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How Maison Hēroïne made the switch to recycled leather

On the
occasion of Global Earth Day in April, handbag label Maison Hēroïne took a
step towards more sustainability: The Berlin-based label works with
Germany-based leather manufacturer Helcor to produce bags made of recycled
leather. Maison Hēroïne founder and managing director Anton Jurina is also
co-founder of Armedangels. FashionUnited spoke with Sina Jurina, co-founder
and chief product officer, on the latest developments in sustainability.

What is special about Maison Hēroïne?

Maison Hēroïne is inspired by women who are always on the move; by
heroines who manage to balance everything, even when life is sometimes
crazily chaotic. Earlier, when I left the house in the morning, I always
took two bags with me: a chic leather handbag for the small stuff and a
cloth bag for my laptop and documents. That was pragmatic, but not really
practical. Why shouldn’t everything fit in one bag? A Maison Hēroïne
handbag says: I have everything under control and I can master everyday
life with all its ups and downs.

This year, you switched your handbag collection over to recycled
leather. Why?

For my husband Anton, sustainability has always been important. As
co-founder of Armedangels, he already gained experience in the field of
sustainable and fair produced fashion before starting Hēroïne. However, for
a long time, it was difficult to find a manufacturer for sustainable
leather that met our requirements. It was especially important for us to
become more sustainable without having to compromise on the high quality
for products in both look and feel.

What was your thought process like? What other aspects did you
consider?

Leather is innately a recycled material as most of it comes from the
food industry and is then processed further. With a genuine leather
handbag, one buys an investment piece with a timeless design and high
quality that does not have to be replaced every year. So it was clear to us
that we wanted to continue with this material and we thought about it quite
early on how we could produce in a more resource oriented way. For us, the
changeover is far from complete.

How exactly did it happen?

Of course, a change in production always involves a risk. Therefore we
have worked very closely together with our supplier of recycled leather
from Germany and our bag makers from Italy and Portugal.

We started with two or three existing styles and “tinkered” with the bag
until we were happy with the result. Now we are successively changing all
other styles to this sustainable material.

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Was it easy to find suitable suppliers? How did you find them?

We got lucky! A friend who had already changed his company over to the
new material, got us in touch with our current manufacturer in Germany. The
company, founded in 1990, specializes in finishing split leather.
Developing the recycled leather took about two years. The result is a
smooth leather, exclusively produced for Maison Hēroïne, and a
corresponding grained leather, for which Helcor received the LWG
environmental gold audit.

The production process starts where the leather industry would
otherwise create waste. Helcor produces its raw material from remnants of
the traditional leather production in Germany. The leather scraps are first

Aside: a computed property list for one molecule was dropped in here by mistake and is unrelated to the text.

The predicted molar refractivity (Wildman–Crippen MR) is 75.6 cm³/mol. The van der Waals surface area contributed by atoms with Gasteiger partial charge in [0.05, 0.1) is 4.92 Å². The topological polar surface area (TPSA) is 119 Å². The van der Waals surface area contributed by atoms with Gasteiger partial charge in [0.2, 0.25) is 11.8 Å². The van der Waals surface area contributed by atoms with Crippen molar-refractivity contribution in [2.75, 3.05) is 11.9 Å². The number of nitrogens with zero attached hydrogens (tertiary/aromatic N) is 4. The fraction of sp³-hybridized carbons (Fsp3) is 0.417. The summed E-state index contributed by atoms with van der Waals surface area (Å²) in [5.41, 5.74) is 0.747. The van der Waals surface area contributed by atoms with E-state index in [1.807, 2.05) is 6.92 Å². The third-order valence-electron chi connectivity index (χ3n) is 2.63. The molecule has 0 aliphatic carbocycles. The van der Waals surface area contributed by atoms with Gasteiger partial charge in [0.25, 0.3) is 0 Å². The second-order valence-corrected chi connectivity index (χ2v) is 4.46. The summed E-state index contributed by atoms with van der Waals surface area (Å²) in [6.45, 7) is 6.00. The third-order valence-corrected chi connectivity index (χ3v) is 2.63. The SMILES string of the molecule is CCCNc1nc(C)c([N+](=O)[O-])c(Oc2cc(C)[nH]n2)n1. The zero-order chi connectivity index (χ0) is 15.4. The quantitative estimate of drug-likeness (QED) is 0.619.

shredded, pressed together with a natural glue and then processed further
and refined. It works very well that the leather comes from Germany and
that therefore there are no long transport routes for processing in
Portugal.

Does the choice of material limit your design process?

A new material is always a new challenge, which one has to reexamine
from the start. But that’s also fun. In the first round of prototypes,
there were already some surprises that we did not foresee. For example,
that our previous needle size was not suitable for further processing, or
that we needed a completely new reinforcement.

How did customers react to the switch?

So far we have received positive feedback throughout from our customers
for our changeover. Some don’t even notice any difference in the look and
the feel of the leather. However, everyone loves the approach.

Were there any problems in the process that you did not foresee?

Not really, we are very happy with the result so far. The leather can be
processed in a similar way if one takes some characteristics such as the
different thickness of the material into account. An advantage of our
sustainable leather is that there are rarely any variations in colour, both
for smooth and grained leather. The leather that we found has basically all
the same properties like conventional, non-recycled leather. But in
comparison, it is particularly sturdy in terms of surface finish and more
scratch and dirt resistant than conventional Italian leather. The switch
therefore makes the bags even more durable and this supports the
sustainability aspect.

Are there other sustainability aspects that you will be addressing in
the future?

The next step for us is in the direction of recycled non-leather
materials. Here we are currently testing many different manufacturers. We
already have a free repair service for all our bags so that a defect in the
bag does not immediately render it unusable. Other areas, such as packaging
or even making the bag’s hardware sustainable, are also high up on our
to-do list.

Images: Maison Hēroïne

This article was originally published on Fashionunited.de.
Edited and translated by Simone Preuss.

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